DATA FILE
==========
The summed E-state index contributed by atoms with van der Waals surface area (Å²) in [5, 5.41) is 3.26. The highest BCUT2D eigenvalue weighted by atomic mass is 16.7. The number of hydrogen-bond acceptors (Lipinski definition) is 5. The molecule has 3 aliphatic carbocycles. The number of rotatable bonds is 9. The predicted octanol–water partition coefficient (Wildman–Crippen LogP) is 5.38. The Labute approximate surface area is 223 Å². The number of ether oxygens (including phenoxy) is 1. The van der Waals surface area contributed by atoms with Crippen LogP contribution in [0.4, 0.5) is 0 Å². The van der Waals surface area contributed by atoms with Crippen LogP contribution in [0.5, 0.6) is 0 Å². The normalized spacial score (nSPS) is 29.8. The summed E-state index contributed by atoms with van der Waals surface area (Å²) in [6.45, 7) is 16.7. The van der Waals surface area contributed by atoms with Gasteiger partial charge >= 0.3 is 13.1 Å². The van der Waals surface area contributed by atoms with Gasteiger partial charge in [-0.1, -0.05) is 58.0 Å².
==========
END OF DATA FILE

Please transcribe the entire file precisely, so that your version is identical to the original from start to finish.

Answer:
The summed E-state index contributed by atoms with van der Waals surface area (Å²) in [5, 5.41) is 3.26. The highest BCUT2D eigenvalue weighted by atomic mass is 16.7. The number of hydrogen-bond acceptors (Lipinski definition) is 5. The molecule has 3 aliphatic carbocycles. The number of rotatable bonds is 9. The predicted octanol–water partition coefficient (Wildman–Crippen LogP) is 5.38. The Labute approximate surface area is 223 Å². The number of ether oxygens (including phenoxy) is 1. The van der Waals surface area contributed by atoms with Crippen LogP contribution in [0.4, 0.5) is 0 Å². The van der Waals surface area contributed by atoms with Crippen LogP contribution in [0.5, 0.6) is 0 Å². The normalized spacial score (nSPS) is 29.8. The summed E-state index contributed by atoms with van der Waals surface area (Å²) in [6.45, 7) is 16.7. The van der Waals surface area contributed by atoms with Gasteiger partial charge >= 0.3 is 13.1 Å². The van der Waals surface area contributed by atoms with Gasteiger partial charge in [-0.1, -0.05) is 58.0 Å².